And finally... LAAS. Once the FAA gets its head out of its ass, this is going to be big. Local Area Augmentation Systems basically increase the accuracy of GPS by using ground receivers to augment and provide local corrections to GPS signals which are then received on the aircraft by a VHF radio. What does this mean? You can use your GPS to do instrument approaches down to (eventually) Cat III conditions - zero ceiling, zero visibility. It's cheaper to maintain than current systems (you only need one for a significantly large area, compared to, say, one ILS per runway direction). It's potentially much more accurate than ILS, and you don't have to worry about all the annoying distortion that traditional ILS has from the radio waves bouncing off of, say, hangers and other airplanes.

I know this all sounds pretty mundane, but that's how the industry works. Nobody outside of government labs is doing any research that will not provide a direct cost benefit within 5-10 years. There's simply no point to it, really.
posted by backseatpilot at 6:59 AM on October 29, 2008 [1 favorite]

Some other thoughts, re: cabin amenities. More seat-back TVs, wireless internet, and cell phone access. This is all happening now, and I really don't think that bill that recently passed banning cell phone use in airplanes is going to last long.
posted by backseatpilot at 7:01 AM on October 29, 2008

My attempt at brainstorming:

Increased use of composites and exotic materials in construction,
Increased cockpit automation (possibly including auto landing/takeoff.)
Better ground control and runway management
Better collision avoidance
Furhter deployment of microwave landing system
Improved air traffic control
Increased fuel economy (using non-ducted counterrotating turboprops, etc.)
Better flight management
Better scheduling and load balancing
Improved aircraft reliability
Increase passenger technology (comm and internet onboard)

Google "National airspace plan"
posted by FauxScot at 7:12 AM on October 29, 2008


Anyone have time to write a FPP on this?
posted by Kickstart70 at 7:19 AM on October 29, 2008

Another link
posted by Kickstart70 at 7:20 AM on October 29, 2008

One of the new things that has made its way into airplanes lately is Active Noise Reduction in the cabin. The Q400 (the big-ass turboprop that you see Continental Express and a few others flying with the six-bladed props) has it in the cabin for cutting noise. Pretty nice, actually.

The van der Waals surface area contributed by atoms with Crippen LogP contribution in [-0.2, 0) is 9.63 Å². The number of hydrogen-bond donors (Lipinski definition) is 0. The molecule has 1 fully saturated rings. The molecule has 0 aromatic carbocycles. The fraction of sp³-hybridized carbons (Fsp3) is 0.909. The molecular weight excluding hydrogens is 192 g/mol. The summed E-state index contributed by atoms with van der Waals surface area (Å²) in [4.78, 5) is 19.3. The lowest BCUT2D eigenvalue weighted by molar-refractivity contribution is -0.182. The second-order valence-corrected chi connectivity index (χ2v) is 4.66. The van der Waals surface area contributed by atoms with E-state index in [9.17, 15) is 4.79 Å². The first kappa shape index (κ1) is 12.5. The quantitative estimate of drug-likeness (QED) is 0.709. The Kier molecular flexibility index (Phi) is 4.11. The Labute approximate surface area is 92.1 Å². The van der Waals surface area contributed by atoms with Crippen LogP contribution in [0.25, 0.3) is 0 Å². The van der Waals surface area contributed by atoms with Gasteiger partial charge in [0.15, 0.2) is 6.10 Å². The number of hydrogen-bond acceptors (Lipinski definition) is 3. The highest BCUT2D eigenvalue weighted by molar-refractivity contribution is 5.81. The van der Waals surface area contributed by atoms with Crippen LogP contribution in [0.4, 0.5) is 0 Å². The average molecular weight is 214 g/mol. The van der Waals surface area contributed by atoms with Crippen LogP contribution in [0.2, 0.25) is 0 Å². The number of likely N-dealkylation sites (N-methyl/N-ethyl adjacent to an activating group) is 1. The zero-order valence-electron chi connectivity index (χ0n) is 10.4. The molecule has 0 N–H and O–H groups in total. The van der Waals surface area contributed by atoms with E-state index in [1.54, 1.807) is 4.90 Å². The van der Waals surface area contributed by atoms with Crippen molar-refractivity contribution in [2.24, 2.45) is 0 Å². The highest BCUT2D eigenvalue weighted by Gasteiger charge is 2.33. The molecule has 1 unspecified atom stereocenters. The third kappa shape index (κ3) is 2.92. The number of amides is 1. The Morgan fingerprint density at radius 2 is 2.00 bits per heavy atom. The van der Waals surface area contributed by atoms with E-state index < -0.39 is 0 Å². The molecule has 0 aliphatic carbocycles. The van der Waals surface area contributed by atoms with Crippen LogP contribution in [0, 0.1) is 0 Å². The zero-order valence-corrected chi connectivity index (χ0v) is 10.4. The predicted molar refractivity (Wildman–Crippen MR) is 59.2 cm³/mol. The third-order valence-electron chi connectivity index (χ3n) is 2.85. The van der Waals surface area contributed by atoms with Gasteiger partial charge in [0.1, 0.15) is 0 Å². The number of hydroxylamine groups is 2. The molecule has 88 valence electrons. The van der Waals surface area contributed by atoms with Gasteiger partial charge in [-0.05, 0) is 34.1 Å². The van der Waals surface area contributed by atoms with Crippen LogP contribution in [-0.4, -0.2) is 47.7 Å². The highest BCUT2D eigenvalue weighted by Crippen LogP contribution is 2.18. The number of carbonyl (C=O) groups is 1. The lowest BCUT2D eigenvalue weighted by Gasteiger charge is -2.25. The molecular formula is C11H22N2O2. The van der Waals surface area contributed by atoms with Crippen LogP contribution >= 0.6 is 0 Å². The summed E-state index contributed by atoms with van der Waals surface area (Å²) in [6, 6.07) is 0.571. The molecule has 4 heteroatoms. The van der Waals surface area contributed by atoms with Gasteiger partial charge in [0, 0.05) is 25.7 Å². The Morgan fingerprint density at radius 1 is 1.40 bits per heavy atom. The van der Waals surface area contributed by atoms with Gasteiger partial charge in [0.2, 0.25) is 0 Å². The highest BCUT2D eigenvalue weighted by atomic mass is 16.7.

posted by Thistledown at 7:24 AM on October 29, 2008

Bigger planes. It seems that companies and consumers have forgone the idea of smaller aircraft at fast speeds for larger aircraft at slower speeds. Having randomly spoken to a guy in the industry last year, he says this is at least the current trend, and that many of the planes getting built for release in the future are able to hold more passengers.
posted by metalheart at 7:39 AM on October 29, 2008

Ok, one more thing to mention. Significant changes to the "look and feel" of an airliner are highly dependent on passenger psychology as well as any gains made by the technology. The best example I can think of is Boeing's Blended Wing Body concept from awhile ago; the determination not to develop it was partly based on the fact that a large proportion of the passengers would have no access to windows. Sort of a similar reason why subways have windows - it's disconcerting to passengers to not have them, even if there's nothing to look at.

I don't think MLS is going to get anywhere outside of the armed forces because of the costs involved. LAAS is much more flexible and potentially requires only software changes to existing GPS units. MLS would require new equipment on board which is much costlier than software.

Airport management is good thinking, especially if the hub system we currently have continues for any length of time. Airports are getting increasingly congested and runway incursions/ground incidents are of significant concern to the FAA.
posted by backseatpilot at 7:42 AM on October 29, 2008

I predict bunkbeds in premium economy for long-haul flights.
posted by smackfu at 9:33 AM on October 29, 2008

Excellent question and good answers so far.

I believe we will not see any major changes to the aircraft structure over the next 25 years. Airplanes will still be a large cylinder bolted on a wing. However, I see the implementation of active aeroelastic wing to replace (or at lease assist) flaps and acuators.

I see major progress in engines to increase power, reduce weight and reduce emissions through the use of new lightweight heat resistant alloys such as ME16 and TiAl Intermetallics (aka titanium-aluminide).